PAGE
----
The day of Monday August 21 will feature a real treat — a solar eclipse visible (weather permitting!) across the United States. While Cleveland won’t be in the path of the total eclipse this time, we will see a partial eclipse where the Moon will cover up to 80% of the Sun’s face at maximum eclipse, so it should still be a fun sight to see!
The timing of the eclipse varies depending on where in the country you are viewing it, but here in Cleveland, the eclipse begins at 1:06pm, when the Moon will start to carve a “notch” in the Sun’s disk as it begins to move in front of the Sun. That notch will grow in size until maximum eclipse occurs at 2:31pm. After that, the Moon will start to uncover more and more of the Sun before the show is completely over at 3:51pm.
The CWRU Department of Astronomy will provide a few options to help people view the eclipse. First, we will hold an eclipse party in front of the Kelvin Smith Library, where we will have a telescope and many pairs of eclipse glasses to help you view the Sun. Second, we will open up the department’s 9.5″ telescope on the roof of AW Smith for people to come view the eclipse via telescope projection. Both sites will have astronomy faculty, staff, and students on hand to answer questions about the eclipse. (The event will happen even if its partially cloudy, but if it’s overcast and rainy, well, we can’t do much about that!)
If you’re viewing the eclipse on your own, the most important thing to remember is never stare directly at the Sun. It’s not that the Sun shoots out eclipse death-rays, or does anything different from normal — it’s never good to look directly at the Sun! It’s just that you are so much more tempted to look at it during an eclipse. And no, regular sunglasses don’t provide enough protection either.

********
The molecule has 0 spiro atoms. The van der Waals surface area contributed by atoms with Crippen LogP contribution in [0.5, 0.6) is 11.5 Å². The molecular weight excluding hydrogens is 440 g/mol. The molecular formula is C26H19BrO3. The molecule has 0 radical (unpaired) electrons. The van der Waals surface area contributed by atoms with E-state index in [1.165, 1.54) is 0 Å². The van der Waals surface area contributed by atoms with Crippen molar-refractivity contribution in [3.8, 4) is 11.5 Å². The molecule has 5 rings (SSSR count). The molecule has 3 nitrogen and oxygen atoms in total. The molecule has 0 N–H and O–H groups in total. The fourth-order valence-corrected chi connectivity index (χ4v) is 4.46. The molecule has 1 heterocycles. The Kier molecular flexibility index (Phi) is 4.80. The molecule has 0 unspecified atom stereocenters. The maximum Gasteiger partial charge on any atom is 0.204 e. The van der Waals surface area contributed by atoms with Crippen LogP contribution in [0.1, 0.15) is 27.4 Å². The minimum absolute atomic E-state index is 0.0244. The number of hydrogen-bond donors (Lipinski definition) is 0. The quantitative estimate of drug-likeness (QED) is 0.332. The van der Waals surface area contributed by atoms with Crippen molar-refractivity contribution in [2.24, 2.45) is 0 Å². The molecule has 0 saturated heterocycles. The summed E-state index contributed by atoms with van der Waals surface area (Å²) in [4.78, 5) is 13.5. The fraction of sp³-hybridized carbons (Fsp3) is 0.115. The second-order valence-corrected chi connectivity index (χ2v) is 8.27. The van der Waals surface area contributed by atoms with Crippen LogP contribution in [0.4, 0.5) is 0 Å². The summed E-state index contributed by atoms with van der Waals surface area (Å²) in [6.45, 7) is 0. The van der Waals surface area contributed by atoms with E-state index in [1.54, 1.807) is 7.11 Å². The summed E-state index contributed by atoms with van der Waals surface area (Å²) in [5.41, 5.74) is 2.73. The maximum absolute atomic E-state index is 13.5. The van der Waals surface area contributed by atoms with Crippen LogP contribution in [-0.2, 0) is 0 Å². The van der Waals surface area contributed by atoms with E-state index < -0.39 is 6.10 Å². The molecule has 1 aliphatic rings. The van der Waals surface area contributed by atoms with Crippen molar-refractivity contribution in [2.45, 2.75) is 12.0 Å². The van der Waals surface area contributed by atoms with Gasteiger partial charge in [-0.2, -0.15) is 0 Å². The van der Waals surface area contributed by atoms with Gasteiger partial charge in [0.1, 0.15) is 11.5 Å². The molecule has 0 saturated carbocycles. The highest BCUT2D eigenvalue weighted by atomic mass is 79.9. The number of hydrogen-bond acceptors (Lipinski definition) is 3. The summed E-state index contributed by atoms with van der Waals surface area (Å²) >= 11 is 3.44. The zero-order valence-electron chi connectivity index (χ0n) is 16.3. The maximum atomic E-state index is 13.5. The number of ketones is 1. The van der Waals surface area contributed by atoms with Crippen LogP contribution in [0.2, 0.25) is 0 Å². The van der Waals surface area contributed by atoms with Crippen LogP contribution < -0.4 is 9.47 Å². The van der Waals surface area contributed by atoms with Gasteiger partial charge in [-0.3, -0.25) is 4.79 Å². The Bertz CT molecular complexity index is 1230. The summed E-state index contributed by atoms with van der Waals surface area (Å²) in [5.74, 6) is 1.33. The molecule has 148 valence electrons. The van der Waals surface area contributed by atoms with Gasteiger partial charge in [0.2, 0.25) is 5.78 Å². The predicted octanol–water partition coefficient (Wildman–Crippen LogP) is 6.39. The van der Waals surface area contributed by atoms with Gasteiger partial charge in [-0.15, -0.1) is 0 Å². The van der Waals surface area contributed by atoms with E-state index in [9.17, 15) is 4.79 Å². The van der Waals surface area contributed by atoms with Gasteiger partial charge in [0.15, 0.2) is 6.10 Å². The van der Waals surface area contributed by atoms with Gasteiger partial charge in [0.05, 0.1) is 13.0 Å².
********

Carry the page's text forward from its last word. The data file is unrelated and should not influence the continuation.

So resist that temptation to “just look” and instead use a set of eclipse glasses or a pinhole projector. Pinhole projectors are easy to make (and are a great science project for kids), and instructions can be found at eclipse.aas.org/eye-safety/projection. A list of vendors for eclipse glasses can also be found at eclipse.aas.org/resources/solar-filters, although we recommend looking for them sooner rather than later, because they are sure to be a hot item in the days leading up to the eclipse!
There are sure to be plenty of other eclipse viewing parties as well. Here are a few in the Cleveland area that we can recommend:
- The Cuyahoga Astronomical Association (CAA) along with the MetroParks is hosting an eclipse event at Edgewater Park. This will take place at the lower level near the parking lot. There will be lots of telescopes and eye protectors. There will also be 10 stations set up by non-profit organizations. This event will take place if it’s cloudy. However, it will be cancelled if it’s raining. This event will begin at 10:00 am and continue until the eclipse is done.
- An eclipse event will take place in Avon Lake at Bleser Park, which is at the intersection of Electric Blvd. and Rt. 83. This family event will feature telescopes as well as a live video stream of the eclipse. There will be pictures for the kids. You will also have the opportunity to make a pinhole projector to view a projection of the eclipse. The Glenn Band, a concert band composed of Glenn Research Center employees, retirees, family members and music students from North Olmsted City Schools will perform beginning at 1:30pm. This event will take place from 1:00 pm until 4:00 pm.
- The Cleveland Museum of Natural History will also host an eclipse watch party; details are here. The event is free for members; for non-members it is included with a general admission ticket.
Wherever you see it, enjoy the spectacle, but remember for us Clevelanders, its just the warm up. Seven years from now, on April 8 2024, there will be another solar eclipse across the US and on that day, the path of totality crosses right through Cleveland. So mark your calendars well in advance, you wont want to leave town then! But this year, please do join us at the Kelvin Smith library or atop AW Smith to enjoy the partial eclipse in store for us now.
Lots more information about the eclipse can be found at eclipse.aas.org. Let’s keep fingers crossed for clear skies!